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Dress up like a zombie for Halloween but don't end up with zombie teeth

Press release October 31, 2018 Health Dental Halloween

Many Halloween characters have horrible teeth but in reality, having rotten teeth is not fun. While everyone should have fun this Halloween, the Australian Dental Association (ADA) is saying keep things in moderation when it comes to sugary treats.

Australian Dental Association

Dr Hugo Sachs, ADA President said, “Halloween is a great opportunity for children and adults alike to dress up as scary characters, such as zombies and witches who come with blackened or missing teeth.   What we don’t want though, is for children to have those sorts of teeth all year round!


Tooth decay is still of concern in Australia.  Australia’s Oral Health Tracker, released in March 2018, reported that:

·       3 in 4 children consume too much sugar.

·       Close to a third of children (5-10 years old) have untreated tooth decay.

·       Almost half of Australian children have not visited a dentist before their fifth birthday.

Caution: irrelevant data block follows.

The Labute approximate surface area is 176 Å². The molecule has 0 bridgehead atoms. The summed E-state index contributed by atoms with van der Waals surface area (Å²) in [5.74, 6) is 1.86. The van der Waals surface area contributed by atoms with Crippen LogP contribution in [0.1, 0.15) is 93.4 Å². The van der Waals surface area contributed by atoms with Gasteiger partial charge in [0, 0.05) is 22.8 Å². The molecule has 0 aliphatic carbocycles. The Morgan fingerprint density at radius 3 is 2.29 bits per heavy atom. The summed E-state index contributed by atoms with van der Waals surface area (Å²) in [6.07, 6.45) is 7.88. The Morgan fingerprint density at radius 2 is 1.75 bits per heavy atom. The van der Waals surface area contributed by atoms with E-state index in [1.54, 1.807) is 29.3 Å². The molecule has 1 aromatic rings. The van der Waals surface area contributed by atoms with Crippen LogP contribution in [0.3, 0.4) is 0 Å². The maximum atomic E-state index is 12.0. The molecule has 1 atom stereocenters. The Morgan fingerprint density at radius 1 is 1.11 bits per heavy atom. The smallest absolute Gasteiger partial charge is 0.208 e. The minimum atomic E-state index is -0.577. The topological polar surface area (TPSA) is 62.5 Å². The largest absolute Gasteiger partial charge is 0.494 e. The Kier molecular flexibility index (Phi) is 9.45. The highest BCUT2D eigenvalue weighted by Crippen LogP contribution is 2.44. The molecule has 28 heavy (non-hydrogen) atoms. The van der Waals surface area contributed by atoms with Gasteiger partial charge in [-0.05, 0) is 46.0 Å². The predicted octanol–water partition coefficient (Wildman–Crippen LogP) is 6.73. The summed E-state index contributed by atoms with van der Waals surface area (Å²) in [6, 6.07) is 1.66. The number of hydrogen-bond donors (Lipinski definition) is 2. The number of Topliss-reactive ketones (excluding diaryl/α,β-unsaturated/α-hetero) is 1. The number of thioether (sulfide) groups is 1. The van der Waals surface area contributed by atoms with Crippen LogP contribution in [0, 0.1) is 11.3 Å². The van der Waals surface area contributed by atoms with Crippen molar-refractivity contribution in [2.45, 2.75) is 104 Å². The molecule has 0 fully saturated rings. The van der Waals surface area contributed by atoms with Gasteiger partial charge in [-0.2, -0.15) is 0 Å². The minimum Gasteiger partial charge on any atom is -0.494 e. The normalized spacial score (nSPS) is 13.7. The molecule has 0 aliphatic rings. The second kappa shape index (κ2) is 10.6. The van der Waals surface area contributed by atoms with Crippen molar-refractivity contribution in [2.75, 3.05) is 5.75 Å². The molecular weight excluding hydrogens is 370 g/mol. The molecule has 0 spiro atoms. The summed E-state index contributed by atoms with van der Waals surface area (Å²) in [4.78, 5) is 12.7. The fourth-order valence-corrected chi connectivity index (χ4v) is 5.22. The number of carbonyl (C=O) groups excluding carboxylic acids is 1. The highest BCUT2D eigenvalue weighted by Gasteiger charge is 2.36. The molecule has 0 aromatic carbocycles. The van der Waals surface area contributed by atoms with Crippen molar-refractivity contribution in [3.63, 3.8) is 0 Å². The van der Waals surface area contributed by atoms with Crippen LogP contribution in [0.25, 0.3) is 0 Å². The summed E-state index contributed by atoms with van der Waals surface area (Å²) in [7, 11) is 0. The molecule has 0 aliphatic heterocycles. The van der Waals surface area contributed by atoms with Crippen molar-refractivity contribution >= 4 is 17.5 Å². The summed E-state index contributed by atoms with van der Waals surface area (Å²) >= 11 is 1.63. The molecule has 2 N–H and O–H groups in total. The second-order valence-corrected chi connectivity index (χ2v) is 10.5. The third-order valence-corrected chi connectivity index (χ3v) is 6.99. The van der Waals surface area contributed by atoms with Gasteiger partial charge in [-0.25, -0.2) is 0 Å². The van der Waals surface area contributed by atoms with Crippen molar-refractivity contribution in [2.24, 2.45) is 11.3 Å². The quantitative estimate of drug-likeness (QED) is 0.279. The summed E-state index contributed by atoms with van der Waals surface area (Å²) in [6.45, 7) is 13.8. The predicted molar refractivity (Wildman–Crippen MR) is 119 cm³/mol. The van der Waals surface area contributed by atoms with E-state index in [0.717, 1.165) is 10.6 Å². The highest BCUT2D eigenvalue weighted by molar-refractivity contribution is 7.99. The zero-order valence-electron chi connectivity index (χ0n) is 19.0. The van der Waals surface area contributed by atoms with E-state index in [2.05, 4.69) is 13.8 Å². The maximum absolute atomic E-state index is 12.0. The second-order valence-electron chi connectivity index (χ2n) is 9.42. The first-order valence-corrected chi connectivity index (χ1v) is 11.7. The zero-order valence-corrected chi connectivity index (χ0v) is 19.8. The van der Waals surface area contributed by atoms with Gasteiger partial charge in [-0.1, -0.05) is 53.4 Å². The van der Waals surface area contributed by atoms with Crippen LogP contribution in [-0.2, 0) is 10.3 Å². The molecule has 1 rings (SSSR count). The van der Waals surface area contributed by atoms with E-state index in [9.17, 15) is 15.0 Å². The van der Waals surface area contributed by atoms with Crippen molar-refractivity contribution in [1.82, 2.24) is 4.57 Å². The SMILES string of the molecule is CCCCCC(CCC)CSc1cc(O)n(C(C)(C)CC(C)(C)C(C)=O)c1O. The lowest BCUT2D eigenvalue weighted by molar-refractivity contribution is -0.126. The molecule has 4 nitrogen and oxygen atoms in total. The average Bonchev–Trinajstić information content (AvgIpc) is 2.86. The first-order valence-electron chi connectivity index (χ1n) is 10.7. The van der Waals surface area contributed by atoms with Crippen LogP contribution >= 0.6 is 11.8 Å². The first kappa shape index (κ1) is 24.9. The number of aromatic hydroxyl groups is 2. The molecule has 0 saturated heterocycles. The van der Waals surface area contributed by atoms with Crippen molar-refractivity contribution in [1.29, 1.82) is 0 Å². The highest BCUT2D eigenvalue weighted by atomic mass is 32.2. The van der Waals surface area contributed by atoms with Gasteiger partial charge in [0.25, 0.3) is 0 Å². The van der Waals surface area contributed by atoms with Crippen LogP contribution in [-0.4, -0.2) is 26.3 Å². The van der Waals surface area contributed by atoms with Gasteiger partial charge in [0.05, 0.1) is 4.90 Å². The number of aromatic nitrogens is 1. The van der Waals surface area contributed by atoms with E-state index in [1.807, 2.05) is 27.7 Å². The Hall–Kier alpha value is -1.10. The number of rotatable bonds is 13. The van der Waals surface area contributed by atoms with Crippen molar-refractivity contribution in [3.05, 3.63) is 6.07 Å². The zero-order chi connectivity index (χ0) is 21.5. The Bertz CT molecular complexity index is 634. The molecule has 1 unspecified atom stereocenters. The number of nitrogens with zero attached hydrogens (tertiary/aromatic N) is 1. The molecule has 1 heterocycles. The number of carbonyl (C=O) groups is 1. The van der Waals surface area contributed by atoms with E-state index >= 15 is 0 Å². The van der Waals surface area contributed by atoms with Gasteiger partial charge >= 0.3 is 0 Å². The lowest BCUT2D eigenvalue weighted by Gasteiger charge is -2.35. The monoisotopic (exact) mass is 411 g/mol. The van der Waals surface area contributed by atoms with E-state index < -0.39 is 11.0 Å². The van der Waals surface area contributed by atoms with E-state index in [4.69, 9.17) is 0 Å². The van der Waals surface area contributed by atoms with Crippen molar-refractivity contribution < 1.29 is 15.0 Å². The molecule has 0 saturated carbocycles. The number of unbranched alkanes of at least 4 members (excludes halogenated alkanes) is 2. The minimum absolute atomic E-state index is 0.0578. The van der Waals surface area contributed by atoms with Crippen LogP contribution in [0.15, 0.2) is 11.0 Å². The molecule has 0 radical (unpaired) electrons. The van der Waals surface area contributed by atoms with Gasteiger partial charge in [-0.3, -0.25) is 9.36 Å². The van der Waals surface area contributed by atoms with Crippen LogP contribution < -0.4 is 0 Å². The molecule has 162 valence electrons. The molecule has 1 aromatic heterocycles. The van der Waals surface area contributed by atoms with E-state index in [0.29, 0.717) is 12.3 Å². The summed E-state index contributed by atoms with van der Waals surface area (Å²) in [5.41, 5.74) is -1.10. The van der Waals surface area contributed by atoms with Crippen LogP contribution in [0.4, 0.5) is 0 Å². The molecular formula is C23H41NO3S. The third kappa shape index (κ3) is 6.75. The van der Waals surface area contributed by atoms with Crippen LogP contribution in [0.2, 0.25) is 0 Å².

·       1 in 10 potentially preventable hospitalisations among children are for dental problems particularly in children between 5-9 years of age.

Dr Sachs concluded, “Let’s keep the black teeth to those created with makeup during Halloween and make sure that tooth decay and dental erosion do not make a permanent home in your mouth after trick or treating”.


 To ensure that sugar related acid attacks on teeth are minimised on Halloween the ADA recommends:


•           Limit the amount of sugary treats children can have;

•           Ensure that children do not snack on sugary treats over a long period of time;

•           Rinse your mouth with water after eating anything sugary;

•           Chew sugar free gum to stimulate saliva, which can neutralize the acid attacks;

•           Check the nutritional information of snacks that are marketed as ‘healthy’ – many foods contain high levels of sugar. Examples are dried fruit, biscuits (sweet and savoury), fruit juice, muesli bars, crackers, cereals, flavoured milk, sweetened yoghurt, fruit bars, fruit slice, flavoured popcorn, canned fruit, baked goods and banana bread;

•           Ensure that children brush their teeth well before going to bed;

•           Give children alternatives such as cheap toys and trinkets – there are many other ways to have fun on Halloween in addition to sweets. Use this as an opportunity to be creative; and

•           Have a sugar break the week before and the week after Halloween.

Australia’s Oral Health Tracker is available

Interviews available with: Dr Hugo Sachs, ADA President



Health Dental Halloween